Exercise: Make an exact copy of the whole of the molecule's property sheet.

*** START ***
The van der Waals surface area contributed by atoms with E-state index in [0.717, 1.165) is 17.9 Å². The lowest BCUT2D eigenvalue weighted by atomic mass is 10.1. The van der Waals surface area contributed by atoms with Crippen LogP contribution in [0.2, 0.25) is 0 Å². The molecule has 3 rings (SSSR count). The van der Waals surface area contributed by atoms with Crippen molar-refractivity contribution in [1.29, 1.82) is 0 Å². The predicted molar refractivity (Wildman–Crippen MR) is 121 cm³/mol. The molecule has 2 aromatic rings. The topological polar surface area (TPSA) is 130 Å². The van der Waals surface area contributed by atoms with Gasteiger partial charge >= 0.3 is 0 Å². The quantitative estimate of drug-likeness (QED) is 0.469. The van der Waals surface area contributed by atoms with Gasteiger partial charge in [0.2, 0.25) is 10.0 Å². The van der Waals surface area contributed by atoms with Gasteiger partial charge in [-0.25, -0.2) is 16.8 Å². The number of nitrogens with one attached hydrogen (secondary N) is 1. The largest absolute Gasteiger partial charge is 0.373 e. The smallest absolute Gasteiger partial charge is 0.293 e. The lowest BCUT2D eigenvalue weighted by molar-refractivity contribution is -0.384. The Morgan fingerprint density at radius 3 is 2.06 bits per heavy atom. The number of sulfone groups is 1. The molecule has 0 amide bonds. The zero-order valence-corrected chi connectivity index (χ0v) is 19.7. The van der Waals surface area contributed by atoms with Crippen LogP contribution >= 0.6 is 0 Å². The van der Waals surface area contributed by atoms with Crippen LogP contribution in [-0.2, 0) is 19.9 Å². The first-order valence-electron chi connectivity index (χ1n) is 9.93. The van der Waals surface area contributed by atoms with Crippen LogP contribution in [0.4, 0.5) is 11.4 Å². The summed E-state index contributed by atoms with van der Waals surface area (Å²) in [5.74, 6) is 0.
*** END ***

The van der Waals surface area contributed by atoms with E-state index in [0.717, 1.165) is 17.9 Å². The lowest BCUT2D eigenvalue weighted by atomic mass is 10.1. The van der Waals surface area contributed by atoms with Crippen LogP contribution in [0.2, 0.25) is 0 Å². The molecule has 3 rings (SSSR count). The van der Waals surface area contributed by atoms with Crippen molar-refractivity contribution in [1.29, 1.82) is 0 Å². The predicted molar refractivity (Wildman–Crippen MR) is 121 cm³/mol. The molecule has 2 aromatic rings. The topological polar surface area (TPSA) is 130 Å². The van der Waals surface area contributed by atoms with Gasteiger partial charge >= 0.3 is 0 Å². The quantitative estimate of drug-likeness (QED) is 0.469. The van der Waals surface area contributed by atoms with Gasteiger partial charge in [0.2, 0.25) is 10.0 Å². The van der Waals surface area contributed by atoms with Gasteiger partial charge in [-0.25, -0.2) is 16.8 Å². The number of nitrogens with one attached hydrogen (secondary N) is 1. The largest absolute Gasteiger partial charge is 0.373 e. The smallest absolute Gasteiger partial charge is 0.293 e. The lowest BCUT2D eigenvalue weighted by molar-refractivity contribution is -0.384. The Morgan fingerprint density at radius 3 is 2.06 bits per heavy atom. The number of sulfone groups is 1. The molecule has 0 amide bonds. The zero-order valence-corrected chi connectivity index (χ0v) is 19.7. The van der Waals surface area contributed by atoms with Crippen LogP contribution >= 0.6 is 0 Å². The van der Waals surface area contributed by atoms with Crippen LogP contribution in [-0.2, 0) is 19.9 Å². The first-order valence-electron chi connectivity index (χ1n) is 9.93. The van der Waals surface area contributed by atoms with Crippen LogP contribution in [0.4, 0.5) is 11.4 Å². The summed E-state index contributed by atoms with van der Waals surface area (Å²) in [5.74, 6) is 0.